Bank of Canada and Fed head for historic divergence, in a blow to loonie
By Fergal Smith
TORONTO (Reuters) - As the Bank of Canada pauses its interest rate hikes, investors are betting that the sensitivity of Canada's economy to higher borrowing costs will result in a historically large gap between the tightening campaigns of the BoC and the U.S. Federal Reserve.
Analysts have long argued that Canada's economy is more sensitive to interest rate hikes than the U.S. economy, pointing to the higher debt loads of Canadians after they participated in a red-hot housing market in recent years and the shorter Canadian mortgage cycle.
But now some major economic data has given substance to that view and supports the market's recent move to price in a wider gap between the end points for interest rate hikes in Canada and the United States, say analysts.
Canadian inflation slowed more than expected to 5.9% in January and gross domestic product was flat in the fourth quarter, held back by weakness in the interest rate-sensitive parts of the economy, including housing investment as well as business spending on machinery and equipment.
A lower expected peak for Canadian rates has pressured the Canadian dollar against its U.S. counterpart. The currency hit a four-month low on Wednesday at 1.3815, or 72.39 U.S. cents, after the BoC left its benchmark interest rate on hold at 4.50%, becoming the first major central bank to suspend its tightening campaign.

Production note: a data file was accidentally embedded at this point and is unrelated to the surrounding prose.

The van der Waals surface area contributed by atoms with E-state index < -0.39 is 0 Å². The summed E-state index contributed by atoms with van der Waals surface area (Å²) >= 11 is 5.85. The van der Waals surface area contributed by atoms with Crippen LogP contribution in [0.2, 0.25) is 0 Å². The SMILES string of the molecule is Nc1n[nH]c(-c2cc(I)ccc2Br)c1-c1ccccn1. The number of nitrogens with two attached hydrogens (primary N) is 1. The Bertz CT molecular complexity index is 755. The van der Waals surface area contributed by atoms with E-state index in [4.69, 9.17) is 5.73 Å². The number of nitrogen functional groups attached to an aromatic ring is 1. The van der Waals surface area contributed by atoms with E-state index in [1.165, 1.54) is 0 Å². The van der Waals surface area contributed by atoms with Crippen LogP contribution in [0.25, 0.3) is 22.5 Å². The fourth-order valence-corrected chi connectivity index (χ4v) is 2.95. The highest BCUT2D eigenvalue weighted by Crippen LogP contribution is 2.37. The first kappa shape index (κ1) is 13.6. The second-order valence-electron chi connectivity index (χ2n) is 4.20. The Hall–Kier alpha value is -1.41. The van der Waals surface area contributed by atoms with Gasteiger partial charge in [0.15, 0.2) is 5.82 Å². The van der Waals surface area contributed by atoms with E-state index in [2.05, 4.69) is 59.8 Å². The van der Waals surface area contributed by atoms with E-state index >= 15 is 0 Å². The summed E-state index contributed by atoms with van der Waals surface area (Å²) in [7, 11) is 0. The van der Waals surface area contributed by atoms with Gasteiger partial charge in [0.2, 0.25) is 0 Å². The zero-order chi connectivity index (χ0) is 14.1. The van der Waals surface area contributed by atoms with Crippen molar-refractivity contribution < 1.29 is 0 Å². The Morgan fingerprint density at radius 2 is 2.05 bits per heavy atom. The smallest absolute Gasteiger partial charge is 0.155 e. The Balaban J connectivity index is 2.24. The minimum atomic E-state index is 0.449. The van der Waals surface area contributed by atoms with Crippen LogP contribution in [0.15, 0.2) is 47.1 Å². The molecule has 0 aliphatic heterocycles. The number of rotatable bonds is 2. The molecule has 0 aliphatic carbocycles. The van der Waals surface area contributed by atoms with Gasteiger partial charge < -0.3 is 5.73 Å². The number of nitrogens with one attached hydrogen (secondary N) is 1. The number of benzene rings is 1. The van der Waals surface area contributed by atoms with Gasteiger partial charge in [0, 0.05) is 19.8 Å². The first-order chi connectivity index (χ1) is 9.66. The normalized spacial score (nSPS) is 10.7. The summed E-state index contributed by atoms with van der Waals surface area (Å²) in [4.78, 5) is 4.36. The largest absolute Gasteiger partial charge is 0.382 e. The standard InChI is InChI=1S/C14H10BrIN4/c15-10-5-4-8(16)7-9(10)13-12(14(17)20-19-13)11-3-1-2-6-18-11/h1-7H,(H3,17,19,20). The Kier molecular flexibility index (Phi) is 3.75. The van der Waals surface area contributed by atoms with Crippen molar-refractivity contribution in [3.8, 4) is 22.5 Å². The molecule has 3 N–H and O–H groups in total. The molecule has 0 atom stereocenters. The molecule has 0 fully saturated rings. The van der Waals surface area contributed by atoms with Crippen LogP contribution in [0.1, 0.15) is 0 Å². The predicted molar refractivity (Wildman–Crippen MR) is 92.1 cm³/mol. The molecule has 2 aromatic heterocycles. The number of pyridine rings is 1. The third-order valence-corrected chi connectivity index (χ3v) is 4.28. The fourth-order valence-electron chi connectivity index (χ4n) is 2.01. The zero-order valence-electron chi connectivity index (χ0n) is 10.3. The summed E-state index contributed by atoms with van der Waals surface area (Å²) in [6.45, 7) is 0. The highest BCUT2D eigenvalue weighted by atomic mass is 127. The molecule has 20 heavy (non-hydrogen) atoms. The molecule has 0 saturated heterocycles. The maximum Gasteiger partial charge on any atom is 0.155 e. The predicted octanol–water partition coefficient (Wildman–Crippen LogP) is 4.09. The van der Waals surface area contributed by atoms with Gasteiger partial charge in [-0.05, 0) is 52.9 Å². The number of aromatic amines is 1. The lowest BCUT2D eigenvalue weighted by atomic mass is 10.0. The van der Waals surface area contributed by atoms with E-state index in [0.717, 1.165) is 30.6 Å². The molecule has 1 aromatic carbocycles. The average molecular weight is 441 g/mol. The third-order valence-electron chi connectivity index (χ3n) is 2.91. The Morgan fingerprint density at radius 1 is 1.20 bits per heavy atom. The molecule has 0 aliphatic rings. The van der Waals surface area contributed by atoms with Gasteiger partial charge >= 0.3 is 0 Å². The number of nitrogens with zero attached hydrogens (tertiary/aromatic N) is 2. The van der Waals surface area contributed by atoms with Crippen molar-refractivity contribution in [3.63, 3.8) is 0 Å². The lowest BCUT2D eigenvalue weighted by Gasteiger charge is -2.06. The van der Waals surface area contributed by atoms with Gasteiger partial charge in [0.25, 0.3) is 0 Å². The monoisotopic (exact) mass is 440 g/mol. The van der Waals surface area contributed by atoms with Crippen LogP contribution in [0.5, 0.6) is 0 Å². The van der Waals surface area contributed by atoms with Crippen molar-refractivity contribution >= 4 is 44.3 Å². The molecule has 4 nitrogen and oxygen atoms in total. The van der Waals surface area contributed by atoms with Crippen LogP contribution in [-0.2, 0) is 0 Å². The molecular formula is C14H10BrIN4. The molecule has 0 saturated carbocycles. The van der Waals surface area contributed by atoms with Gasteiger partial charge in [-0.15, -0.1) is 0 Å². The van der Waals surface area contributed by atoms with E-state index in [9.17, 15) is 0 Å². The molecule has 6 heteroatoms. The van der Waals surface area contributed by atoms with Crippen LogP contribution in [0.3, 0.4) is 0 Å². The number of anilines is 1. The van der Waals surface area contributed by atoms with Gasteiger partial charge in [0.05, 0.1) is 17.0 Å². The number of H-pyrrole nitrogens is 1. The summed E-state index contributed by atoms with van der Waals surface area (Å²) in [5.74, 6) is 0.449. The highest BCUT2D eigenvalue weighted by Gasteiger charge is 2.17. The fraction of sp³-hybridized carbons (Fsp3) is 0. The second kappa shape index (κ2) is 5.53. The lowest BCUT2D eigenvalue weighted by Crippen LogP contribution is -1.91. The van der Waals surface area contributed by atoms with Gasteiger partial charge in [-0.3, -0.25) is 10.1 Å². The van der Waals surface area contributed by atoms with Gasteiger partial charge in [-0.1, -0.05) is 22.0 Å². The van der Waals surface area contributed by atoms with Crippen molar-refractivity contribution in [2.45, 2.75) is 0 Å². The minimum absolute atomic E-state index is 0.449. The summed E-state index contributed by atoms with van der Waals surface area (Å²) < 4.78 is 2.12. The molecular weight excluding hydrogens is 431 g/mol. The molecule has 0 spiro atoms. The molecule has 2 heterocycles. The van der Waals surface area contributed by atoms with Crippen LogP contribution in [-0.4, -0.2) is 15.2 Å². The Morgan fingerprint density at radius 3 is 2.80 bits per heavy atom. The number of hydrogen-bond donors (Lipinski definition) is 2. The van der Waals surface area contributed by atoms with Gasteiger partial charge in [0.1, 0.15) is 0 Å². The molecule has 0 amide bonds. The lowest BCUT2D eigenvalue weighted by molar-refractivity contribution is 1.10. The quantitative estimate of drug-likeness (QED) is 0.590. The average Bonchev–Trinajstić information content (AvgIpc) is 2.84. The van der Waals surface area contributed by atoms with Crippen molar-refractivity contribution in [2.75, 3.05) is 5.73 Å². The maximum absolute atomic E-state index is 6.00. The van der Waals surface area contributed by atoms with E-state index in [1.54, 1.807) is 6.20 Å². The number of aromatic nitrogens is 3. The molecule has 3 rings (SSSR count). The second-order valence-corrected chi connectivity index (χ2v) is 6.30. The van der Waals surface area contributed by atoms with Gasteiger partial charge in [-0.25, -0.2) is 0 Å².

A weaker currency could drive up the cost of imported goods for Canadians, adding to inflation pressures.
"The Canadian economy is just far more sensitive to interest rates because of factors like the crazy amount of debt-to-income that we've got, because of our overheated housing market," said Jay Zhao-Murray, a market analyst at Monex Canada Inc. "The transmission channels of monetary policy are more effective in Canada than in the U.S."
Contrasting with the BoC, Fed Chair Jerome Powell delivered a message this week of higher and potentially faster rate hikes.
Money markets expect the BoC's policy rate to peak at about 4.75% this year, or roughly 90 basis points below the expected end point of the Fed.
Canadian rates have peaked below U.S. rates in the three major tightening cycles since the start of the millennium, with the gap ranging between 50 and 75 basis points.
"Poring over the national accounts, it's increasingly clear that interest-sensitive demand has wilted in Canada," Warren Lovely and Taylor Schleich, strategists at National Bank of Canada, said in a note after the recent GDP data.
Their work shows that interest rate-sensitive demand in Canada's economy was 26% of final domestic demand at the start of the current rate hike cycle, one of the highest shares on record, compared with 21% for the United States.
Still, there could be a limit to how much interest-rate divergence the BoC will allow, say analysts. Last October, Governor Tiff Macklem warned that the bank might tighten more aggressively in response to a weaker currency after the loonie hit a two-year low of 1.3977.
"If the spread diverges any further there is going to be further depreciation of the Canadian dollar and that will feed in to eventually inflation in this country," said Royce Mendes, head of macro strategy at Desjardins.
(Reporting by Fergal Smith in Toronto; Editing by Matthew Lewis)